#4979

    Joseph
    Member
    @thisusernamedoesnotexist

    I truly appreciate your response, kind words, and suggestions. Sadly, I am in a small town and almost all of the meetings in the surrounding towns are frequented by the same close-knit group of men with whom my sponsor is friends. So that makes finding another meeting that I feel comfortable with even more difficult. I understand that the basica of AA are based in the Bible, which my ex-sponsor was very proud to point out more than a couple of times. The frustrating thing to me is the inability and unwillingness to stand behind what they believe. That I was essentially denied help because I questioned the purpose of a higher power when it was suggested that it could be an inanimate object is somewhat pathetic. Especially considering that I did have a more definitive and nuanced definition than “that chair” and that I was ready to honestly and diligently work the steps. It seems to me that if one believes in something and is taking a position of service as a sponsor, one’s belief should be able to withstand scrutiny. Also unfortunate, is what seems to be a lack of updating definitions based upon new studies and research. My ex-sponsor believes that you either are an alcoholic and therefore need a higher power to overcome your “powerlessness” or you are just a problem drinker and maybe you just need to see a therapist and get over some issues. I think my questioning this black and white perspective was too much for him, the other men in his circle, and his sponsor to handle. Rather than acknowledge my desire and willingness to proceed or even discuss it further, he fled. I do not wish to potentially harm anyone’s sobriety, so I probably will not push it or report it to anyone else. If this narrow way of thinking helps these people to improve their lives, then it has some merit. As much as I benefit from skepticism and analysis and research of modern studies, that may be a hindrance to others. While disappointing, this will not affect my progress or self-care. Again, thank you! I appreciate your response and wish you well. I just hope that people like this are not what is keeping the success rate of Alcoholics Anonymous in the single digits.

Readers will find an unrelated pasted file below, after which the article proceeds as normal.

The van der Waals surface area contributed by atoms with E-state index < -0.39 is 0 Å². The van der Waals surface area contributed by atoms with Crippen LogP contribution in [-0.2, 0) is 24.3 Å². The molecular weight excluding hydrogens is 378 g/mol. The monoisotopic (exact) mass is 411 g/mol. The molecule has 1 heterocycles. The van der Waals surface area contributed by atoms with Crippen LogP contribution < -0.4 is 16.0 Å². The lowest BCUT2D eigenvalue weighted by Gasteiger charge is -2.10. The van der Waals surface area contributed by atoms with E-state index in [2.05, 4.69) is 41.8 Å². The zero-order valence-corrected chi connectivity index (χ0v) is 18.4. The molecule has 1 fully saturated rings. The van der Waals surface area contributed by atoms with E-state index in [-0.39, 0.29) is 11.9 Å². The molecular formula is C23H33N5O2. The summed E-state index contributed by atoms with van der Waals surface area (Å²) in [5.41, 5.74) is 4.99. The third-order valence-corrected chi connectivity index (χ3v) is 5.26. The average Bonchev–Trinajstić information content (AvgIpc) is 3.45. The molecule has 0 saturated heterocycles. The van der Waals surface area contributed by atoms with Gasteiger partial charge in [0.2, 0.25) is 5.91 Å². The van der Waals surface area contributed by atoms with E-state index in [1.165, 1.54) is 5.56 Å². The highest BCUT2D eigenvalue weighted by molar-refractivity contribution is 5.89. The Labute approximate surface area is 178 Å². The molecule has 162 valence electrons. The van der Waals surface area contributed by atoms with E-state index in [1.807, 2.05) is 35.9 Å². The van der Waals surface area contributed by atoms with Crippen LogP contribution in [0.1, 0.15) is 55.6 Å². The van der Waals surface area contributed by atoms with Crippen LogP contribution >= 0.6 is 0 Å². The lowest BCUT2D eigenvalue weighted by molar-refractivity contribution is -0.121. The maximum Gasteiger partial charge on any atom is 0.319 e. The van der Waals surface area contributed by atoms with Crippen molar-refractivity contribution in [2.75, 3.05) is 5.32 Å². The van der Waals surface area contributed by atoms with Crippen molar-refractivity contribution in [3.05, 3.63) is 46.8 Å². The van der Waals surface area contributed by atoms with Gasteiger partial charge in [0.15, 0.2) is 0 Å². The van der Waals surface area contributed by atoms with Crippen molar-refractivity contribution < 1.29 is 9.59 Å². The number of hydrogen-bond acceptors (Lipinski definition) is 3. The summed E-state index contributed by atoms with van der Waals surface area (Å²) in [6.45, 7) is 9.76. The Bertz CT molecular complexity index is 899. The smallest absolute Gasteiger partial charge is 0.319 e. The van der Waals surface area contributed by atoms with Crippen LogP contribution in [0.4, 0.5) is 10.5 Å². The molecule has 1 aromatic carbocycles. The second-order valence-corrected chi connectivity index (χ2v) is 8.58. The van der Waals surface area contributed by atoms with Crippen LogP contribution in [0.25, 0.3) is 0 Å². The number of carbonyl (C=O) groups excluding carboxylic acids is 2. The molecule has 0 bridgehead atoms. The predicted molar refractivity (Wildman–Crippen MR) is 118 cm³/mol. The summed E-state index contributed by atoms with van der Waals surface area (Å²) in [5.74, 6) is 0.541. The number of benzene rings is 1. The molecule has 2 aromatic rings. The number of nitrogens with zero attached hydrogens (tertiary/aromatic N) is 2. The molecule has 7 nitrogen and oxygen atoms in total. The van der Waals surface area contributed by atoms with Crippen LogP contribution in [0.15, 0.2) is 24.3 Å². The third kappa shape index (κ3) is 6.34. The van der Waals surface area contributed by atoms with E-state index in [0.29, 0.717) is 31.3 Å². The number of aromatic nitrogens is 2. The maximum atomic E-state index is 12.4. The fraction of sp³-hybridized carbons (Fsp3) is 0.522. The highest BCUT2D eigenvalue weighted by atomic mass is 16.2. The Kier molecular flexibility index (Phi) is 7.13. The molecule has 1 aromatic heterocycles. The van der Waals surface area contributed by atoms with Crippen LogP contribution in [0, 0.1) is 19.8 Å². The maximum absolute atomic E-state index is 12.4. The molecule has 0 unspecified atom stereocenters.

#4980

    Jean M.
    Member
    @jennywrns1

    You might want to consider joining this online group. There is one religiously oriented meeting; however, the usual chair does use a Buddhist prayer as well as the Lord’s. The other meetings are the more AA oriented and non sectarian. A Big Book study group is just getting starting and sorting itself out. When my grandson was in school, he had to write a paper on different religions. I was struck by how like the AA philosophy, I had come to understand, Buddhism was. In addition – a member of the Women’s group I attend is Buddhist and receives no flack for her beliefs, so I wonder what the heck is happening and where all this is coming from? Has to be ignorance of the AA text and beliefs? Good luck.

    #4981

    Jean M.
    Member
    @jennywrns1

    PS I truly believe if you were to send in to the Grapevine magazine – exactly what you have written here – and to General Services in New York, you would receive a helpful response and help others at the same time. Kind regards.

    #5152

    kirill
    Member
    @tower1974

    Joseph,

    Welcome!! I started my journey in AA a bit more than a year ago.. AA opens up a door to a world of spirituality. Even though i don’t consider my self a Buddhist 100 % yet.(have not taken a refuge or precepts) I find that Buddhists philosophy helps me tremendously in my recovery. Let me know if you need any help with anything.